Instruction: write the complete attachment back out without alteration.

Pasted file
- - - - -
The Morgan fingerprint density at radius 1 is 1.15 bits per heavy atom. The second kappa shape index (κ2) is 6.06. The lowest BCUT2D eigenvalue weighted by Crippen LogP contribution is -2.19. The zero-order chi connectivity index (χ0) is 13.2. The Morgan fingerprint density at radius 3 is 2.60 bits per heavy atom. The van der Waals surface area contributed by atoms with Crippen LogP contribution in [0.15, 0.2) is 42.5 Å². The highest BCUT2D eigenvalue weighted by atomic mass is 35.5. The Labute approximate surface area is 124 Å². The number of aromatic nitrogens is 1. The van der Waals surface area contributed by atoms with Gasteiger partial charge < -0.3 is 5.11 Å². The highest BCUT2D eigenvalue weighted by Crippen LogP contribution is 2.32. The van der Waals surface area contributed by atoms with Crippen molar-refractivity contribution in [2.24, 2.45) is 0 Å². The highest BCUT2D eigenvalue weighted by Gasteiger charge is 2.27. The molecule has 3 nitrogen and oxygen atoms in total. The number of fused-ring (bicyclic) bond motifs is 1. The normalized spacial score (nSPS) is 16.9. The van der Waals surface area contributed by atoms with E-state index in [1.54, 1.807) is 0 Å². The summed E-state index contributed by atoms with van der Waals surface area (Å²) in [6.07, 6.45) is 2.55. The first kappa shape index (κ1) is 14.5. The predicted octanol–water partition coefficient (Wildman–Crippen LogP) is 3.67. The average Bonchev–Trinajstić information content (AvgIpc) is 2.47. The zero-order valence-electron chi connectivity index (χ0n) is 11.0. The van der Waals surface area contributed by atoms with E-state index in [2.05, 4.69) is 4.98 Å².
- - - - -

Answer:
The Morgan fingerprint density at radius 1 is 1.15 bits per heavy atom. The second kappa shape index (κ2) is 6.06. The lowest BCUT2D eigenvalue weighted by Crippen LogP contribution is -2.19. The zero-order chi connectivity index (χ0) is 13.2. The Morgan fingerprint density at radius 3 is 2.60 bits per heavy atom. The van der Waals surface area contributed by atoms with Crippen LogP contribution in [0.15, 0.2) is 42.5 Å². The highest BCUT2D eigenvalue weighted by atomic mass is 35.5. The Labute approximate surface area is 124 Å². The number of aromatic nitrogens is 1. The van der Waals surface area contributed by atoms with Gasteiger partial charge < -0.3 is 5.11 Å². The highest BCUT2D eigenvalue weighted by Crippen LogP contribution is 2.32. The van der Waals surface area contributed by atoms with Crippen molar-refractivity contribution in [2.24, 2.45) is 0 Å². The highest BCUT2D eigenvalue weighted by Gasteiger charge is 2.27. The molecule has 3 nitrogen and oxygen atoms in total. The number of fused-ring (bicyclic) bond motifs is 1. The normalized spacial score (nSPS) is 16.9. The van der Waals surface area contributed by atoms with E-state index in [1.54, 1.807) is 0 Å². The summed E-state index contributed by atoms with van der Waals surface area (Å²) in [6.07, 6.45) is 2.55. The first kappa shape index (κ1) is 14.5. The predicted octanol–water partition coefficient (Wildman–Crippen LogP) is 3.67. The average Bonchev–Trinajstić information content (AvgIpc) is 2.47. The zero-order valence-electron chi connectivity index (χ0n) is 11.0. The van der Waals surface area contributed by atoms with E-state index in [2.05, 4.69) is 4.98 Å².